So how do we engage? Arts and culture give us several ways to promote positive civic outcomes. Through creating and presenting art, individuals are able to start conversations about divisive social problems in an inclusive way that encourages dialogue instead of antagonism. Through experiencing art, we are able to engage with that dialogue and provide a positive outlet for anxiety, frustration, or confusion. And through philanthropically supporting art, we are able to promote this cycle of creation, engagement, and dialogue, whose effects can multiply throughout our communities. Having arts and cultural institutions in our communities provide multiple opportunities for community members to engage. Their presence, at all scales, create a virtuous cycle of placemaking and dialogue that add to the quality of life in a community. In a 2018 white paper, The Bridgespan Group named “strong, informal support systems, with neighbors helping neighbors” as one of six factors involved in positive social mobility in rural America.6 They highlight religious, educational, and social networks as examples of these support systems. Arts and culture create these same networks for community by offering spaces in which multiple strata of society are able to contribute and engage in a shared outcome. That outcome can be a performance, an exhibit, or a conversation. The arts allow us a way to engage with our communities in a constructive and positive way.
An organization called Path with Art in Seattle, Washington, offers a small case study of how civic engagement through the arts can drive social change. Started in 2008 by a group of women who had experienced the healing power of art in their own lives and decided to share it at a local women’s shelter, Path with Art has since grown into one of the “most all-encompassing arts and homeless organizations found in North America.”7 Today, they serve approximately 750 adult student-artists, referred to Path with Art through partnerships with over thirty social service organizations. Supported by volunteer creative mentors, student-artists engage in rigorous arts education ranging from printmaking, poetry, choir, mosaic, and dance in eight-week classes taught by approximately thirty-four professional teaching artists and arts faculty.
In addition to the direct effect Path with Art has on the lives of hundreds of individuals, they also aim to change the way that society interacts with homelessness. They have created programming that attempts to bring art into public spaces that allows for housed and unhoused citizens to have a shared experience. Inspired by Bryan Stevenson’s theory of Proximity and Empathy,8 Path with Art intentionally set out to create venues where a tech CEO might stand shoulder-to-shoulder with a formerly homeless artist and experience a piece of art together. Throughout the COVID pandemic, they have continued to provide services to their artists and the public by moving programming online and distributing technology to their artists so that they can continue to serve as a support system during these times and reinforce the sense of community between their artists, their staff, and their patrons.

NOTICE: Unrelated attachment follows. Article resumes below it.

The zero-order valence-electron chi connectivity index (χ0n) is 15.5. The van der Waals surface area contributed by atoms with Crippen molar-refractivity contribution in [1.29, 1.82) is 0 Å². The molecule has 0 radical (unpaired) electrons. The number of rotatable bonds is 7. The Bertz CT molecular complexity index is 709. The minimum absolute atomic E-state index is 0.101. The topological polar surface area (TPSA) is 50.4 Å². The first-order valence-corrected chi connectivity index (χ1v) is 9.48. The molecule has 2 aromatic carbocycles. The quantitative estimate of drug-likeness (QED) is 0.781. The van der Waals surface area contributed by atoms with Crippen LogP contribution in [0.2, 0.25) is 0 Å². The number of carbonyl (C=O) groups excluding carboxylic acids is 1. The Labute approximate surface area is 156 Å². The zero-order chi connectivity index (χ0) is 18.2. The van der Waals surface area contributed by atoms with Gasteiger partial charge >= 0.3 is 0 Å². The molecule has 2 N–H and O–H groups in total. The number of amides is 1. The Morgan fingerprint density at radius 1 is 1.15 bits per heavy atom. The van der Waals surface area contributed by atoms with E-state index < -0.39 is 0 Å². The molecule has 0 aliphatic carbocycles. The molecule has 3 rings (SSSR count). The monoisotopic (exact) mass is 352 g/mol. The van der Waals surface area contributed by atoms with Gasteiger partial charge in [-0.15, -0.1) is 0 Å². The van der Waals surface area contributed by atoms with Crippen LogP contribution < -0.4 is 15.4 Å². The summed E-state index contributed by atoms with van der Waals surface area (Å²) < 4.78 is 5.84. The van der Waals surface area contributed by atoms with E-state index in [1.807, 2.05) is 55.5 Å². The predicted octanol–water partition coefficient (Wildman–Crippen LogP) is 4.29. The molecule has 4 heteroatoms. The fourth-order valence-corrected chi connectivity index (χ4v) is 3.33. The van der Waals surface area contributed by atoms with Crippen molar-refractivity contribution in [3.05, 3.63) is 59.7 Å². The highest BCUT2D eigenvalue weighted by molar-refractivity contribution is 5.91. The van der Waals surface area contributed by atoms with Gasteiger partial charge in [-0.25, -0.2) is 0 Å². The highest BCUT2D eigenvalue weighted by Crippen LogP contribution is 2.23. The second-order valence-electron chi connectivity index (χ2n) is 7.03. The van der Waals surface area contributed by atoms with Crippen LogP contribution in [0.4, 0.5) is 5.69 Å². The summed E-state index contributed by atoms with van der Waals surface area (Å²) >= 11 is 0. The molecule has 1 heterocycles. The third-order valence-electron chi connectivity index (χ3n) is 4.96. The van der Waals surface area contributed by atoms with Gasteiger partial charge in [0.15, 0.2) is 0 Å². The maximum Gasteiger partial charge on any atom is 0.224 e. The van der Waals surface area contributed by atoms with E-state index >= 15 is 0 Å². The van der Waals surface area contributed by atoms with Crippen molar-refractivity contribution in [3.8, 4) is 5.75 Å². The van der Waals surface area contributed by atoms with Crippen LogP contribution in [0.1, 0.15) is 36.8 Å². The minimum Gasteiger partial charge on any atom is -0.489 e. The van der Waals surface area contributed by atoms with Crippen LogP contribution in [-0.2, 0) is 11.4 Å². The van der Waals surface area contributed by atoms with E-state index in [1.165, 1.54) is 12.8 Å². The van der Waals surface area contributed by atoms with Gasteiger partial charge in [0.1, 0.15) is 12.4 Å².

As our society continues to make rapid and material shifts in the way we interact and the way in which we define community, art will continue to play a critical role in how we engage with each other. During the COVID isolation, art has fostered new networks and broadened people’s ideas of how they can create and support community. With technology creating exponential change in how we live, art will not only allow us opportunities to be civically engaged. It also will have the power to actually define our communities in an increasingly more digital world.
The past several months have pushed many to their individual limits and it is the thin safety net of community that stands between us and isolation. Civic engagement is the thread that creates this net and the more we engage, the stronger it becomes. As community members, the more ways we have to engage, the more chances we have to save our neighbors and ourselves. Arts and culture offer a powerful tool to take part in community building and that community is what supports us all.
Michael Greer is the President and CEO of ArtsFund in Seattle, WA. He has previously served as the executive director of Oregon Ballet Theatre, as a trustee on the Oregon Arts Commission, and held executive leadership roles in for profit companies in mainland China.
1 Schaul, Kevin, et al. “2020 turnout is the highest in over a century.” The Washington Post, 5 Nov.2020,
2 Social Impact of the Arts Study: How arts impact King County communities. ArtsFund, 2018.
3 LeRoux, Kelly, and Bernadska, Anna. “Impact of the Arts on Individual Contributions to U.S. Civil Society.” University of Illinois at Chicago,
4 Feiger, Leah. “A Virtual Museum Preserves Black Lives Matter Protest Art.” Hyperallergic, 24 Aug. 2020,
5 Wright, Lawrence. “How Pandemics Wreak Havoc – And Open Minds.” The New Yorker, 13 Jul. 2020,
6 McKeag, Mark, et al. “Social Mobility in Rural America: Insights from Communities Whose Young People Are Climbing the Income Ladder.” The Bridgespan Group, 14 Nov. 2018,
7 Social Impact of the Arts Study: How arts impact King County communities. ArtsFund, 2018.
8 Varela, Keosha. “Death row attorney Bryan Stevenson on 4 ways to fight against injustice.” Aspen Institute, 20 Jul. 2016,